27 February 2010

Books on how civic associations promote anti-democracy

Amaney A. Jamal, "Barriers to Democracy: The Other Side of Social Capital in Palestine and the Arab World" (Princeton University Press, 2007):


Publisher's description: "Democracy-building efforts from the early 1990s on have funneled billions of dollars into nongovernmental organizations across the developing world, with the U.S. administration of George W. Bush leading the charge since 2001. But are many such 'civil society' initiatives fatally flawed? Focusing on the Palestinian West Bank and the Arab world, Barriers to Democracy mounts a powerful challenge to the core tenet of civil society initiatives: namely, that public participation in private associations necessarily yields the sort of civic engagement that, in turn, sustains effective democratic institutions. Such assertions tend to rely on evidence from states that are democratic to begin with. Here, Amaney Jamal investigates the role of civic associations in promoting democratic attitudes and behavioral patterns in contexts that are less than democratic. Jamal argues that, in state-centralized environments, associations can just as easily promote civic qualities vital to authoritarian citizenship – such as support for the regime in power. Thus, any assessment of the influence of associational life on civic life must take into account political contexts, including the relationships among associations, their leaders, and political institutions."

The book won the 2008 Best Book Award of the Comparative Democratization Section of the American Political Science Association (APSA).

From the award committee's remarks: "Amaney Jamal [...] teaches us that civic organizations have very different effects in non-democratic states. Far from being schools for democrats as some of our literature would suggest, civic organizations produce actors who mirror the attitudes and behaviors of their political patrons. In keeping with the larger literature on social capital, she finds that members of associations do display higher levels of trust than non-members. But, breaking with the older literature, she shows that their attitudes toward democracy are ambivalent at best. The association between trust and democratic values posited in work from established democracies does not hold.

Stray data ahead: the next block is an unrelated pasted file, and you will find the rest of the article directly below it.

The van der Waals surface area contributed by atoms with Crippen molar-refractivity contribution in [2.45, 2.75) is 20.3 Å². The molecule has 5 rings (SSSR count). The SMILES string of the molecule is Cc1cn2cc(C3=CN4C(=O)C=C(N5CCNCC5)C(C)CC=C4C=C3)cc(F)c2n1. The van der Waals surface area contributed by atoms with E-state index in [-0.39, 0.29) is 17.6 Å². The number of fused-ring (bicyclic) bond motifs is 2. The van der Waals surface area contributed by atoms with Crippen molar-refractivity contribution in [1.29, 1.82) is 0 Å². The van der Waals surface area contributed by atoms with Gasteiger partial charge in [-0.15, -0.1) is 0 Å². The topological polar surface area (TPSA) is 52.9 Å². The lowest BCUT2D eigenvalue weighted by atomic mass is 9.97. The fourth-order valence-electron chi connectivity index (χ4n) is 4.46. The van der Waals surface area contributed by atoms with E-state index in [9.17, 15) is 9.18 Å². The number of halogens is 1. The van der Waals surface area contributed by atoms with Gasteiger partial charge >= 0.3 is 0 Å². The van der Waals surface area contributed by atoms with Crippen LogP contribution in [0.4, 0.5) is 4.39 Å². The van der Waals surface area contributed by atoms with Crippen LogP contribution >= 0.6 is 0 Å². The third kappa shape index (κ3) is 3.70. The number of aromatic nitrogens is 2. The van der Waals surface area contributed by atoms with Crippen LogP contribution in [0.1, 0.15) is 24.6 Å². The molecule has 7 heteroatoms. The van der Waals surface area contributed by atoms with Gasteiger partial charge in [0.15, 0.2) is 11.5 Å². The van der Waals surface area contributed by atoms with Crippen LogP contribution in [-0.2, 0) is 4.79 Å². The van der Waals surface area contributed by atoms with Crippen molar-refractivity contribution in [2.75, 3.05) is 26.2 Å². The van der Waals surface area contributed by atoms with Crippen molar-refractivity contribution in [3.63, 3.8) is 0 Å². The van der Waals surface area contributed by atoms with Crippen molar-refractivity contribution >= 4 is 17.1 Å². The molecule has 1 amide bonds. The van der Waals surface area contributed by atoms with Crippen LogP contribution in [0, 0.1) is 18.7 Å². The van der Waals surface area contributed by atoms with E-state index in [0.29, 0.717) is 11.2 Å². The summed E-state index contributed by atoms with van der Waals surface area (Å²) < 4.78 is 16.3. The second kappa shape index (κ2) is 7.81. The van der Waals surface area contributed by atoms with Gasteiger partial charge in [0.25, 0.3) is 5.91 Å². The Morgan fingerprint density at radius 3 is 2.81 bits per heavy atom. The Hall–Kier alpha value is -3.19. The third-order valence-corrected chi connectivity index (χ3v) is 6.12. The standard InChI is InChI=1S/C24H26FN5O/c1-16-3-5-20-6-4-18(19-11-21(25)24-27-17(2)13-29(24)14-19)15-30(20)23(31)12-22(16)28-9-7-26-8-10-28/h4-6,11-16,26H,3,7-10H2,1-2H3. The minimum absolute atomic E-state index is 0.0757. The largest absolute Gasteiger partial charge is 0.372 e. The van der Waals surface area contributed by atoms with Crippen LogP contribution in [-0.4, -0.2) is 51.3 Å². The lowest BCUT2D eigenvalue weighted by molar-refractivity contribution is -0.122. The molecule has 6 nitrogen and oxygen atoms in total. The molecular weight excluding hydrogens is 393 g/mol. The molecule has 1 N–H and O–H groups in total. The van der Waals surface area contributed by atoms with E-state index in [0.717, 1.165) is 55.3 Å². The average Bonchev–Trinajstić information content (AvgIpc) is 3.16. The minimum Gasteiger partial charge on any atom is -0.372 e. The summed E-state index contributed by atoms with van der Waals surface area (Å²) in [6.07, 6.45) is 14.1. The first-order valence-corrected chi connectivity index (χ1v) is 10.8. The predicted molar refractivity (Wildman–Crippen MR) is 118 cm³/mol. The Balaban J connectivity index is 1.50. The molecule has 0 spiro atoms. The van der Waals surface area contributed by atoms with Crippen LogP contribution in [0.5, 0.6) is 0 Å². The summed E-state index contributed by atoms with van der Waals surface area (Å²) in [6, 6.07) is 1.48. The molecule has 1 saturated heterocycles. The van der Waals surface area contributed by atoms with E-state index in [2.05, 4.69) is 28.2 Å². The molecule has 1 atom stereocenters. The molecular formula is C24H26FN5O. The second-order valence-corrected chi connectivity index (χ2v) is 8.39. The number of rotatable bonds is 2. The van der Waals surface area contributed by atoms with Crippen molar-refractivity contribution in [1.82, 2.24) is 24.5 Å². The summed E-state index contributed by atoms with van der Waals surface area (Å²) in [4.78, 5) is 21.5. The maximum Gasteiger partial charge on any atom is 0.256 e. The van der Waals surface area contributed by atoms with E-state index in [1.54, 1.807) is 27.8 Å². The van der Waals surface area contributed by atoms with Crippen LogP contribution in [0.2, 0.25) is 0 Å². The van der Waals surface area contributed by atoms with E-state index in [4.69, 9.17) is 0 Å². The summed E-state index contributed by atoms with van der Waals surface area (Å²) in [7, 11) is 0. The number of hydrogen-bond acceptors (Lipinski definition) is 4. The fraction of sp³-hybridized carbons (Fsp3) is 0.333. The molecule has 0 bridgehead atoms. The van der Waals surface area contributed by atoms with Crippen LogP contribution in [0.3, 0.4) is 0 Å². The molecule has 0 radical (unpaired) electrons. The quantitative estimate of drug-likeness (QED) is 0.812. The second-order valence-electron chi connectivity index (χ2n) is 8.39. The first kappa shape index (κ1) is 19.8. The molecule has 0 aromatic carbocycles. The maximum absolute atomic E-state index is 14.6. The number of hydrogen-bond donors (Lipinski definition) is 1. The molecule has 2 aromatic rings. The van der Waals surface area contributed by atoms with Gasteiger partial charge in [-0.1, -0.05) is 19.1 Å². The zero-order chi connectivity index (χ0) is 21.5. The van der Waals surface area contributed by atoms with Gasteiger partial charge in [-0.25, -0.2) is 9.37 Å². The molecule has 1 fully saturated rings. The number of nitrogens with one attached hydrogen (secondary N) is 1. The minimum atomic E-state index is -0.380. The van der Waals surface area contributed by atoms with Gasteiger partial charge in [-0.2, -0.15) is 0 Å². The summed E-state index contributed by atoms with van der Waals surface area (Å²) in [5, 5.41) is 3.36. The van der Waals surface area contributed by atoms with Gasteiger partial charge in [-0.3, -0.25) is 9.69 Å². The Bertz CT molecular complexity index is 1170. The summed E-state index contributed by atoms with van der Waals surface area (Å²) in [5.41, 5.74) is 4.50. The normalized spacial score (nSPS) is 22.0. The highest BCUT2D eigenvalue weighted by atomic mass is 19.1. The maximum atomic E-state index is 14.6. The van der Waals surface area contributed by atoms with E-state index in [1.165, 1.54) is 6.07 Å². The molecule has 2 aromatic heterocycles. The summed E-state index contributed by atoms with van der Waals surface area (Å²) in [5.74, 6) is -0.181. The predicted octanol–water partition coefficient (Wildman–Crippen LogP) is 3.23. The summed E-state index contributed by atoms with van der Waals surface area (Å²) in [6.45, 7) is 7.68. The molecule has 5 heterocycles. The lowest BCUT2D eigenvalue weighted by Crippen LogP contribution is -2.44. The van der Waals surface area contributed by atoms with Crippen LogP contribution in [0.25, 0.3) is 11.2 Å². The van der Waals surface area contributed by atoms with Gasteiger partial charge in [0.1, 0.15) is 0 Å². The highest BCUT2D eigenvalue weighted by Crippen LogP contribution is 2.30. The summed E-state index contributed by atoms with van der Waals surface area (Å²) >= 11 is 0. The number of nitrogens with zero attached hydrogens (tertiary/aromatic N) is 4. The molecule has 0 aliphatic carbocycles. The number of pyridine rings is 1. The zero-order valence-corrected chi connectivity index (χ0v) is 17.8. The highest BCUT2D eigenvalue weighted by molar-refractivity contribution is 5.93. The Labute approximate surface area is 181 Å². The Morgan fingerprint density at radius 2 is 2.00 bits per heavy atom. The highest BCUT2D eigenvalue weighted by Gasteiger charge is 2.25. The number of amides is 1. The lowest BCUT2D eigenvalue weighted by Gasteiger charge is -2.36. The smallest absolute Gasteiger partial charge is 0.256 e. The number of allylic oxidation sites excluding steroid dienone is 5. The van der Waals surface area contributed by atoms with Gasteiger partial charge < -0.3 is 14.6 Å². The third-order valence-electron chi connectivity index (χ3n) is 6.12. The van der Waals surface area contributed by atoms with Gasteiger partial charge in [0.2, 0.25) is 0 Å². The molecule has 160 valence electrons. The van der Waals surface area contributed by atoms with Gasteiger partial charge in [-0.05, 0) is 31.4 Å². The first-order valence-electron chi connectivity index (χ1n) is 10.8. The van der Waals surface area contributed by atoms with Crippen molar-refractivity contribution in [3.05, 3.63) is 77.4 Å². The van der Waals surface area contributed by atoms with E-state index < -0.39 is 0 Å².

"Jamal's Barriers to Democracy is a fascinating test of the theory of social capital built with evidence from survey data, open-ended interviews with elites, observation of over one-hundred individual organizations, and comparative reference to Morocco, Egypt, and Jordan. The committee was impressed with the force and import of Jamal's arguments and the truly impressive empirical data and research she brought to bear on her analysis. The study represents comparative politics at its best."

The book is fully searchable on Google Book Search (including table of contents):


Amaney A. Jamal is Assistant Professor of Politics at Princeton.

A number of earlier books seem to come to similar findings, among them, edited by Sigrid Rossteutscher, "Democracy and the Role of Associations: Political, Organizational and Social Contexts" (Routledge, 2005):


Publisher's description: "Voluntary associations have been presented as a solution to political apathy and cynicism towards representative democracy. The authors collected in this volume, however, argue that these claims require more robust substantiation and seek to critically examine the crucial link between the associative sector and the health of democracy. Focusing on the role of context and using diverse approaches and empirical material, they explore whether these associations in differing socio-political contexts actually undermine rather than reinvigorate democracy."

The book is fully searchable on Google Book Search (including table of contents):


Sigrid Rossteutscher is now Professor of Sociology at Johann Wolfgang Goethe-University Frankfurt, Germany.

A book at least Jamal is aware of and refers to is "Civil Society Before Democracy: Lessons from Nineteenth-Century Europe", edited by Nancy Bermeo and Philip Nord (Rowman & Littlefield, 2000):


From the publisher's description: "Bringing together historians and political scientists, this unique collaboration compares nineteenth-century civil societies that failed to develop lasting democracies with civil societies that succeeded. Much of the current literature on the connection between civil society and consolidating democracy focuses exclusively on single, contemporary polities that are ever-changing and uncertain. By studying historical cases, the authors are able to demonstrate which civil societies developed in tandem with lasting democracies and which did not. Contrasting these two sets of cases, the book both enlightens readers about individual countries and extracts lessons about the connections between civil society and democracy in contemporary times."

Review: "This book bringing together the writings of historians and political commentators from Europe and the United States [...] shows us that civil society is not necessarily synonymous with democracy ..." ("European Library")

The book is fully searchable on Google Book Search (including table of contents):


Nancy Bermeo is now Nuffield Professor of Comparative Politics at Oxford.

Philip Nord is Rosengarten Professor of Modern and Contemporary History at Princeton.

No comments:

Post a Comment